That has been my practice as well. I wear a face covering when I am in close proximity to other people in indoor spaces, which I have kept to an absolute minimum for the past two months.

I do so not because a facial covering is likely to protect me, but out of respect and concern for others, and to set an example for the public – that we should all keep in mind our elderly and medically fragile friends, family members and neighbors.

But wearing a mask outside, in the heat, walking down the sidewalk or whatever, just makes absolutely no sense. There’s no way I would vote to force anyone to do that.

I believe it’s an equally bad idea to punish businesses for failing to control their customers and force them to become the mask police.

I’m just as adamant, however, that we need to respect the viewpoints of others. This is a very difficult time for everyone, and we’re all trying to do our best as the situation and our understanding of it continues to evolve.

Toward that end, I thought I would conclude by sharing the thoughts of two constituents representing both sides of the debate. Both are medical professionals and contacted me about the proposed ordinance. I am withholding their names and have removed some identifying information.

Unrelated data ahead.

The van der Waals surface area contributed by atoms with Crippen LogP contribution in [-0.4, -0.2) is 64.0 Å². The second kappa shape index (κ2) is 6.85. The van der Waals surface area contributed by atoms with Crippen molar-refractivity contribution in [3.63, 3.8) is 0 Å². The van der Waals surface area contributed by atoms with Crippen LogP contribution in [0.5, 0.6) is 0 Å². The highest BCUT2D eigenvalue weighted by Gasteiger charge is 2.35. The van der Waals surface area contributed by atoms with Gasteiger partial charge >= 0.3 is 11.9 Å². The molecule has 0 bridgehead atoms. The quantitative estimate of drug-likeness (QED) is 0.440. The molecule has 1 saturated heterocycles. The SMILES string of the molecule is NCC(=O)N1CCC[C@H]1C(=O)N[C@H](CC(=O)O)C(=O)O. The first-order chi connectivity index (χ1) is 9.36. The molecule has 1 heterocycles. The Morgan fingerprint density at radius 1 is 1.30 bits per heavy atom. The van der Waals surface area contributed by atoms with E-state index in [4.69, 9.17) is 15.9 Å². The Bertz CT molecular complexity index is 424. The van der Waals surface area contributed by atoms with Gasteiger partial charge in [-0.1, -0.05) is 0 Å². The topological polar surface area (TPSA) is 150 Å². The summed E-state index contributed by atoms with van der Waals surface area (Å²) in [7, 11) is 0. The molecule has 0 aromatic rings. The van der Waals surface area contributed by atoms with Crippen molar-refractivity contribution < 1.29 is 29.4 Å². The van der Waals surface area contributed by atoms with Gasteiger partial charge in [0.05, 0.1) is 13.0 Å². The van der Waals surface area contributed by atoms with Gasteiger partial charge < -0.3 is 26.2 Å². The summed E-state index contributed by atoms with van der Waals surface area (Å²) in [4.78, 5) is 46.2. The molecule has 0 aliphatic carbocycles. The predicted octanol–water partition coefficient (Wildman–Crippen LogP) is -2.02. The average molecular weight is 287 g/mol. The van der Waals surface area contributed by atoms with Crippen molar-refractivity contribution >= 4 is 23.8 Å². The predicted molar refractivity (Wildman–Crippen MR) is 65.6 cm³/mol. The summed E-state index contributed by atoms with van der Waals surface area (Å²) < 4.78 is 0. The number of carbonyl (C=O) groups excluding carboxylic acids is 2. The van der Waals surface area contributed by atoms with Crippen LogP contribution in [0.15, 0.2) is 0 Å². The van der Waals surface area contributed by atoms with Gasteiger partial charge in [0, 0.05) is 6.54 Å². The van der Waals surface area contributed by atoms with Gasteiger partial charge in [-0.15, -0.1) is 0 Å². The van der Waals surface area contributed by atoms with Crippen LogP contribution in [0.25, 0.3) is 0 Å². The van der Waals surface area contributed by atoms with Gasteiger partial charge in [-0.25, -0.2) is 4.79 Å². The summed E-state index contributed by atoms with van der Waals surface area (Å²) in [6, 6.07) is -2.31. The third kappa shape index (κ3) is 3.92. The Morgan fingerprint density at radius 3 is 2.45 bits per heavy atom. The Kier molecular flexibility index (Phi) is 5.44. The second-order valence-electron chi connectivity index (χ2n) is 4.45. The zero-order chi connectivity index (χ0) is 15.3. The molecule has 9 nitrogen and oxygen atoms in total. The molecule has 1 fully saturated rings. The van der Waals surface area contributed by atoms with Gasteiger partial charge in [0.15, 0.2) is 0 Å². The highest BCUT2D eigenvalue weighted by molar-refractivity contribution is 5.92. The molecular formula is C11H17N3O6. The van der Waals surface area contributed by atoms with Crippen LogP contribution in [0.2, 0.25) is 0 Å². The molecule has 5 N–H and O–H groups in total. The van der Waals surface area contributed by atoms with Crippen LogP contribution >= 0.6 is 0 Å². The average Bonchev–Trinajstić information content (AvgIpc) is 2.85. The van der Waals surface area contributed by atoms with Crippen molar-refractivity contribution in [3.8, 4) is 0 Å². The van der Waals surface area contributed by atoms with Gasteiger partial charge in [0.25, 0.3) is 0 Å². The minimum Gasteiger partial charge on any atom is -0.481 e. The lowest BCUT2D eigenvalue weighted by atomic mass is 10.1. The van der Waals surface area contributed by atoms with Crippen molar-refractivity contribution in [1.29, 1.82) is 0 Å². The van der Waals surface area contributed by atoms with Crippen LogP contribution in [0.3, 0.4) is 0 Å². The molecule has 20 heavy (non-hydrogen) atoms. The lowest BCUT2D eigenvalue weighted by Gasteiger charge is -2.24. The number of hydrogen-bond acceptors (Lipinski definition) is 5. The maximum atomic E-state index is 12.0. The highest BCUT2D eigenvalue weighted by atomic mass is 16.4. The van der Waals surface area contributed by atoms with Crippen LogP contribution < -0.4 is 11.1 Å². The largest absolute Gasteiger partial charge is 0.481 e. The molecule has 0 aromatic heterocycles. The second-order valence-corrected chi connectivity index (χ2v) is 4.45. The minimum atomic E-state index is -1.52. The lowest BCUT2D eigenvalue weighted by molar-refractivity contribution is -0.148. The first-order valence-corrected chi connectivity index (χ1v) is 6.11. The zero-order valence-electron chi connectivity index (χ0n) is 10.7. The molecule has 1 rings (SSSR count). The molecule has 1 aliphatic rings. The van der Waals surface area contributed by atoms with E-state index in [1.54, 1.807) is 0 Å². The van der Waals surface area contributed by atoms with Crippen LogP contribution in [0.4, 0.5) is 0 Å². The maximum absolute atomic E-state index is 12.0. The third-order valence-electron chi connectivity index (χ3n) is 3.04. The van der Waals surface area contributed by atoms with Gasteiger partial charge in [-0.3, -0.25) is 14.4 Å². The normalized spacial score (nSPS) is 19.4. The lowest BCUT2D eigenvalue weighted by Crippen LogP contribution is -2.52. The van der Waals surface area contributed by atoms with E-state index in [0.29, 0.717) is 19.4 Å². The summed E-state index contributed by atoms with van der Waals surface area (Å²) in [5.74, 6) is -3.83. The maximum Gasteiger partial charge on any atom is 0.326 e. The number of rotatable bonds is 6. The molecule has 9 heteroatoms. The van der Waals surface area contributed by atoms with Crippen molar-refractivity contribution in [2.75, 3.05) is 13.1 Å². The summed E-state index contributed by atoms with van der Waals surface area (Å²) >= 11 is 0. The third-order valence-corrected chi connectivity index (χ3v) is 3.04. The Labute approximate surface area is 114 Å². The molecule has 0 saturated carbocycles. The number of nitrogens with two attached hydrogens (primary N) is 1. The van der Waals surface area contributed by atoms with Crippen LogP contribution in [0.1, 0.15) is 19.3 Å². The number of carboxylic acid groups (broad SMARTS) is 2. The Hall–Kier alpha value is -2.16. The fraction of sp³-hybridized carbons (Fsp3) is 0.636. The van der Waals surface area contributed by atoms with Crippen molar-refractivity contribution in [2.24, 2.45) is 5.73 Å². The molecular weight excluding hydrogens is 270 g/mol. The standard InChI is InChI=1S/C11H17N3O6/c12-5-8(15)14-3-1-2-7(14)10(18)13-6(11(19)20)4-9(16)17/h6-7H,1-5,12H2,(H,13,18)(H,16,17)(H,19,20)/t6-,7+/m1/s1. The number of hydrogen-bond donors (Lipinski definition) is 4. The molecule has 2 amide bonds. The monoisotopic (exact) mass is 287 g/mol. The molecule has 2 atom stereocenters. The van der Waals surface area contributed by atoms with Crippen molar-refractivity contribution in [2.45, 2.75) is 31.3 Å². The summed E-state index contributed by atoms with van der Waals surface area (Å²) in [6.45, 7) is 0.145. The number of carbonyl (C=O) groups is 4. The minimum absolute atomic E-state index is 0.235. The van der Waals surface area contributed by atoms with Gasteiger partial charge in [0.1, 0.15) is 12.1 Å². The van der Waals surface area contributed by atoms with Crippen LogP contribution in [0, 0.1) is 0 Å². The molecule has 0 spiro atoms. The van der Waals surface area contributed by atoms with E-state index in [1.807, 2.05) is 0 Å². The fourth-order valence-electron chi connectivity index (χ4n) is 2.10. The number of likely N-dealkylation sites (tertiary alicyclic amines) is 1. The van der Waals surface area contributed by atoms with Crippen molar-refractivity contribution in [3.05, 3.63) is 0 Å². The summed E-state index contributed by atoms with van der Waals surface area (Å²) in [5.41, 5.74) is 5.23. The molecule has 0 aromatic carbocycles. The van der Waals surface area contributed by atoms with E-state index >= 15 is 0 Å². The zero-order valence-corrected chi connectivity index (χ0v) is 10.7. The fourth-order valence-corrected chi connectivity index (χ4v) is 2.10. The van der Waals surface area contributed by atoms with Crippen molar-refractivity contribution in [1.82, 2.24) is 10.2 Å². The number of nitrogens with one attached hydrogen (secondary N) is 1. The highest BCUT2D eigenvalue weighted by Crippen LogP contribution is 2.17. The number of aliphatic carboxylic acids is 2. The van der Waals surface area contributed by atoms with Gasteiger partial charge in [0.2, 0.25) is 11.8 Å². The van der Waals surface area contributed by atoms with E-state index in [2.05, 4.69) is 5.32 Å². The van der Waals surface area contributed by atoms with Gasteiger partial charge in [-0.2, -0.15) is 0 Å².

Dear Commissioner Wright:

I am a Lakeland resident and one of your constituents. I write to you in full support of the Shelby County mask ordinance. I am aware that it requires more readings before it would pass, and I urge you to support this. As a healthcare professional, I believe strongly in following scientific evidence and CDC guidance in making our decisions. I have been impressed with Shelby County’s approach to being thoughtful in gradually opening the economy. This will not be successful if citizens do not adhere to the recommendations to wear masks. In my (very non-scientific) observation of seeing people in my community, I will tell you that very few are doing this. I think without an ordinance, the majority will not wear them, we will see a spike in cases, and the economy as well as the health of our citizens will suffer.